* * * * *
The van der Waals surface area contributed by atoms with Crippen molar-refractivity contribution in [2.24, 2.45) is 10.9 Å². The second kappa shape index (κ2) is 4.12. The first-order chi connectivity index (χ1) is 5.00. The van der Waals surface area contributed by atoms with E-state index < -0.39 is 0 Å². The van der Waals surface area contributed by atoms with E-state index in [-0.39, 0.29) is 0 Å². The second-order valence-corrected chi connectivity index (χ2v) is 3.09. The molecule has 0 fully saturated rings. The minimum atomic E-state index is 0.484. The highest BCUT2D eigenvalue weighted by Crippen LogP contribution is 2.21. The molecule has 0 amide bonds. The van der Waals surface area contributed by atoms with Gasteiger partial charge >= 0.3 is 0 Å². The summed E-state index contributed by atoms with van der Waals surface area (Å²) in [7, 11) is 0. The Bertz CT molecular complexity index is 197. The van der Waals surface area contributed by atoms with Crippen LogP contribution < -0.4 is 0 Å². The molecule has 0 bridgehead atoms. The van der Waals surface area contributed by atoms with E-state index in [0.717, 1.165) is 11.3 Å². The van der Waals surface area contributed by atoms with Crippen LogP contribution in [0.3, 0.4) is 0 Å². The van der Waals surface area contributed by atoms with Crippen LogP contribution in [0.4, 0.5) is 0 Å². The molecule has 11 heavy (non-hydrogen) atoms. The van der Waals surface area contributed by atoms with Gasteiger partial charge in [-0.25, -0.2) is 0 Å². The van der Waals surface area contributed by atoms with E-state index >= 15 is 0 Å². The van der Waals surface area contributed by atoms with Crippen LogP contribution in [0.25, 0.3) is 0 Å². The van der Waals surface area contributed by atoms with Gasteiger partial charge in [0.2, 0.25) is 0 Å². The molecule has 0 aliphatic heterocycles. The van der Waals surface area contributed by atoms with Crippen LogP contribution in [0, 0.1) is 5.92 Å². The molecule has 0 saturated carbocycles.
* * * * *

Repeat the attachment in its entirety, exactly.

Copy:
The van der Waals surface area contributed by atoms with Crippen molar-refractivity contribution in [2.24, 2.45) is 10.9 Å². The second kappa shape index (κ2) is 4.12. The first-order chi connectivity index (χ1) is 5.00. The van der Waals surface area contributed by atoms with E-state index < -0.39 is 0 Å². The van der Waals surface area contributed by atoms with E-state index in [-0.39, 0.29) is 0 Å². The second-order valence-corrected chi connectivity index (χ2v) is 3.09. The molecule has 0 fully saturated rings. The minimum atomic E-state index is 0.484. The highest BCUT2D eigenvalue weighted by Crippen LogP contribution is 2.21. The molecule has 0 amide bonds. The van der Waals surface area contributed by atoms with Gasteiger partial charge >= 0.3 is 0 Å². The summed E-state index contributed by atoms with van der Waals surface area (Å²) in [7, 11) is 0. The Bertz CT molecular complexity index is 197. The van der Waals surface area contributed by atoms with Crippen LogP contribution < -0.4 is 0 Å². The molecule has 0 bridgehead atoms. The van der Waals surface area contributed by atoms with E-state index in [0.717, 1.165) is 11.3 Å². The van der Waals surface area contributed by atoms with Crippen LogP contribution in [0.3, 0.4) is 0 Å². The van der Waals surface area contributed by atoms with Crippen LogP contribution in [0.4, 0.5) is 0 Å². The molecule has 11 heavy (non-hydrogen) atoms. The van der Waals surface area contributed by atoms with Gasteiger partial charge in [-0.25, -0.2) is 0 Å². The van der Waals surface area contributed by atoms with E-state index >= 15 is 0 Å². The van der Waals surface area contributed by atoms with Crippen LogP contribution in [0.25, 0.3) is 0 Å². The van der Waals surface area contributed by atoms with Gasteiger partial charge in [0.2, 0.25) is 0 Å². The molecule has 0 aliphatic heterocycles. The van der Waals surface area contributed by atoms with Crippen LogP contribution in [0, 0.1) is 5.92 Å². The molecule has 0 saturated carbocycles.